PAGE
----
It's all a fantasy. Amtrak is never going to turn a profit -- at least not according to any accounting you or I understand. Saddled with huge capital costs, massive pension liabilities, and grossly unprofitable -- but politically popular -- routes, Amtrak will remain a financial loser. Even if it can somehow renegotiate labor contracts, find managers who can maximize its limited resources, and restructure routes, Amtrak will still lose money.
And despite what you might have heard, even if Amtrak operated only its highly touted Northeast Corridor service, it would still be deeply in the red. The truth is, no regional or national rail system in the world operates in the black. Not in France. Not in Japan. Not anywhere.
FINANCIAL LIMBO. In the real world, Washington has one of two choices. It can run Amtrak as a heavily subsidized transit system, much like local governments run their buses and subways and the way most of the rest of the world runs its railroads. Or it can shut the whole thing down and forget about having intercity passenger railroads.
What it can't do is continue to write Amtrak a check for $100 million here and $100 million there, keeping the system in financial limbo while denying it the resources to fully modernize. But Transportation Secretary Norman Mineta and Congress still don't seem to understand that. Just before lawmakers left town for the 4th of July, they promised to write Amtrak a check for $100 million and made some vague demands about improving management.
About the only person in Washington prepared to confront the mess is David Gunn, Amtrak's own CEO. The hard-headed Gunn, who has decades of experience running big-city transit systems, has little patience with political fantasy. That's why he forced Washington to snap out of its reverie by loudly reminding Congress and President Bush that the railroad was out of cash and ready to shut it down.
Gunn keeps saying that a temporary fix is no answer. But Congress and the Bush Administration won't listen. They need to acknowledge a few economic realities.
POLITICAL MILEAGE. The first is that the overwhelming majority of long-distance trains make no sense. I can fly from Washington, D.C., to San Antonio in five hours and seven minutes. A seven-day advance fare is about $387. Or I can take the train. It will take three days and cost $496, says the Amtrak Web site. And even at that price, Amtrak will lose $445 on each ticket it sells, according to the General Accounting Office.
Amtrak is running those long-distance trains -- Chicago to San Antonio, for instance -- for one reason: Lawmakers score political points by forcing Amtrak to run unprofitable routes to and through their home cities and states. The same pols who insist that the railroad be run like a business also try to force it to operate wacky cross-country routes.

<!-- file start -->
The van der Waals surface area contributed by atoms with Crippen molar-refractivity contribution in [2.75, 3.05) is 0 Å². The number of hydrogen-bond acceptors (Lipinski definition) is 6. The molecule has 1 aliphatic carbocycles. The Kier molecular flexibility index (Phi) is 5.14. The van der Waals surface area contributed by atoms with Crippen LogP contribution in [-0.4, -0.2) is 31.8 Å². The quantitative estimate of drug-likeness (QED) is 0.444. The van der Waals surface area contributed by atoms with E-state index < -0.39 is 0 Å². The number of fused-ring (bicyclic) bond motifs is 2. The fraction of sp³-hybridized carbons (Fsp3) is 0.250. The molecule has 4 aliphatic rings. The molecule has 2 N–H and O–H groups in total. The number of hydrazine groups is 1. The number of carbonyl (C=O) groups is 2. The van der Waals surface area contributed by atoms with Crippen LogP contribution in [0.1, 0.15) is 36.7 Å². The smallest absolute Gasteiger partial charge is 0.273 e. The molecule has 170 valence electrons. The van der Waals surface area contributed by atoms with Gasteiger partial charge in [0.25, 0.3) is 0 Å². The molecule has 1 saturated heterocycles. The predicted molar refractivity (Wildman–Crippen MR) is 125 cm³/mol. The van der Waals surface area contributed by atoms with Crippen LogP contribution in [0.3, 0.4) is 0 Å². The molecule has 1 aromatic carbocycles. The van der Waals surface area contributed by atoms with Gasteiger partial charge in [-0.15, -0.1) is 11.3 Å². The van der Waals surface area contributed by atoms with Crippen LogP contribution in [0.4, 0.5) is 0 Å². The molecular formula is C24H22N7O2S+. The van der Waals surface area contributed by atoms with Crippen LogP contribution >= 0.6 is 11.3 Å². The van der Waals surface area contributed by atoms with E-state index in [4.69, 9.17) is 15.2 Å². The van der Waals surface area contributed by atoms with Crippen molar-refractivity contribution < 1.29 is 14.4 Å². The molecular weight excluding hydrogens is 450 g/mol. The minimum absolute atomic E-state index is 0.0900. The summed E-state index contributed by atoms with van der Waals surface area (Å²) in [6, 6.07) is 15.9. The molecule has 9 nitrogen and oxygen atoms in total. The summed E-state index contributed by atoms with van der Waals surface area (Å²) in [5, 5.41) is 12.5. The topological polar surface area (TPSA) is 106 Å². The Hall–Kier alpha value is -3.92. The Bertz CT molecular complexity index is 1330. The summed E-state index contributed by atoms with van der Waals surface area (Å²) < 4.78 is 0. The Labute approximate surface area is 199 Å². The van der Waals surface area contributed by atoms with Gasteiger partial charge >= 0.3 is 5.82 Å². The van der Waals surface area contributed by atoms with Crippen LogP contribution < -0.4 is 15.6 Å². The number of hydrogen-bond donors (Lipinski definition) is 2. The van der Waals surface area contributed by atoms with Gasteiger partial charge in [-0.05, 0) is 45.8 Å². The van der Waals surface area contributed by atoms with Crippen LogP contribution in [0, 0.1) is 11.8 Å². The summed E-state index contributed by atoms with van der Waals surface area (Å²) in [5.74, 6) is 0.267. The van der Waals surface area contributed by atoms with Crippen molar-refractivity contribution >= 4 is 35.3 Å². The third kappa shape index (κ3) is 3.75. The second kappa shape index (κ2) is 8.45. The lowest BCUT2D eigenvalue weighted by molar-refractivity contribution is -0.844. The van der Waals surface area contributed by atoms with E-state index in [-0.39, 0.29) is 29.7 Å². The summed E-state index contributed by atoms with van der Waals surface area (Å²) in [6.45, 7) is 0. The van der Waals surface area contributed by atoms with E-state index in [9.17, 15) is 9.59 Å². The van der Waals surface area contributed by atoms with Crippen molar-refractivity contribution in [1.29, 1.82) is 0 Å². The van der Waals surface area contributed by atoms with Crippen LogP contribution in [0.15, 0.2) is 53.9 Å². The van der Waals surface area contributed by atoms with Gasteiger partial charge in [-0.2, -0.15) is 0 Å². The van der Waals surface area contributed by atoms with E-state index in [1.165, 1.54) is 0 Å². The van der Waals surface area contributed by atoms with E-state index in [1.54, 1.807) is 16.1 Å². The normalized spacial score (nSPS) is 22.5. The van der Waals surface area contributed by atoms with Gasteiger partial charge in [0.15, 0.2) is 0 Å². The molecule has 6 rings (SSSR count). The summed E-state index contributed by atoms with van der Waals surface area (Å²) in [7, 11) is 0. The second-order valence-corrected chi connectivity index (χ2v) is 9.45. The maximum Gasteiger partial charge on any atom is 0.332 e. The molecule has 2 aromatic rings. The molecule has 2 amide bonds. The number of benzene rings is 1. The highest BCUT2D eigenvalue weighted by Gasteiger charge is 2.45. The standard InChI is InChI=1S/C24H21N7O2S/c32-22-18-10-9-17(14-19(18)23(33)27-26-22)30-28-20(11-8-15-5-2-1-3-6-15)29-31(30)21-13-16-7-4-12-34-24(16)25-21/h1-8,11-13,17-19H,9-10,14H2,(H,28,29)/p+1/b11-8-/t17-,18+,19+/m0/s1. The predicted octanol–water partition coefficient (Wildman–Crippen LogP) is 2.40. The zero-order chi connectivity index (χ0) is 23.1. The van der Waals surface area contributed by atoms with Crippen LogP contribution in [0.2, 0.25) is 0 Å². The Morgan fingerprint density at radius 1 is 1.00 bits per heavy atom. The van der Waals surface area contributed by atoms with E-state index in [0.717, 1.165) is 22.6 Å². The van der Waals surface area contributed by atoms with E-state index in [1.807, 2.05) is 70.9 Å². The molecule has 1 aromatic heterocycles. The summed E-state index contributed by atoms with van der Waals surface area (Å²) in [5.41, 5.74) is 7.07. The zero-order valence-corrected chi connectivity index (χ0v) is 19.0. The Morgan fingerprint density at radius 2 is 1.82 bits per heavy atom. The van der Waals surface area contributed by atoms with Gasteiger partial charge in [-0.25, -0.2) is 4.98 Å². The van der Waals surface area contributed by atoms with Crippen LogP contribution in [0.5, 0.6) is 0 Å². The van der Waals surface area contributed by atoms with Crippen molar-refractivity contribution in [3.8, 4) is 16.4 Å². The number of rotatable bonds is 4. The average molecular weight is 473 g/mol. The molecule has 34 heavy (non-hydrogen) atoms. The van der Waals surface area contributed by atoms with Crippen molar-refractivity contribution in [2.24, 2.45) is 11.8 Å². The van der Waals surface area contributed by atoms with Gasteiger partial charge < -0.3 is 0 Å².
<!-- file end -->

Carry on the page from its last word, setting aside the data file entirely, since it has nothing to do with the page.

The Northeast Corridor is another matter. On an operating basis, at least, Amtrak can turn a modest profit providing service between Washington and Boston. It also may be able to do this in the Chicago area and parts of the West Coast. But running a railroad takes more than operating cash. It also requires a staggering amount of capital expense -- investment in new cars and track, to upgrade stations, and the like. Add in those costs, and Amtrak does not now, nor ever will, make money. If society decides that running a Northeast Corridor railroad makes sense, government is going to have to pay for it.
PLANES, TRAINS, AND AUTOMOBILES. Some say the better routes should be privatized. And a case can made for that -- private companies could well run the trains more efficiently than Amtrak has managed to do. But they wouldn't be truly private. And who's comfortable with a system that lets investors turn a profit even as the government keeps pouring billions of taxpayer dollars into capital subsidies? Not me.
Let's not kid ourselves. The government subsidizes all other forms of transportation. Airlines get airports, runways, an air-traffic control system and, in the past year, billions of dollars in direct government aid. Drivers get the interstate highway system -- funded in part by gas taxes, but also by general revenues. And, of course, Amtrak has been getting taxpayer dollars for 30 years.
This isn't hard to fix. The feds, with the help of states that benefit from intercity train service, should spend what it takes to run a railroad right. They should close down hopelessly unprofitable long-distance routes, beef up those that turn an operating profit, and pay the cost of upgrading tracks and the like. Or, they should scrap the whole system. But as it is, Washington is doing nothing more than throwing away billions of dollars on an economic train wreck. Gleckman is a senior correspondent in BusinessWeek's Washington bureau. Follow his views every Tuesday in Washington Watch, only on BusinessWeek Online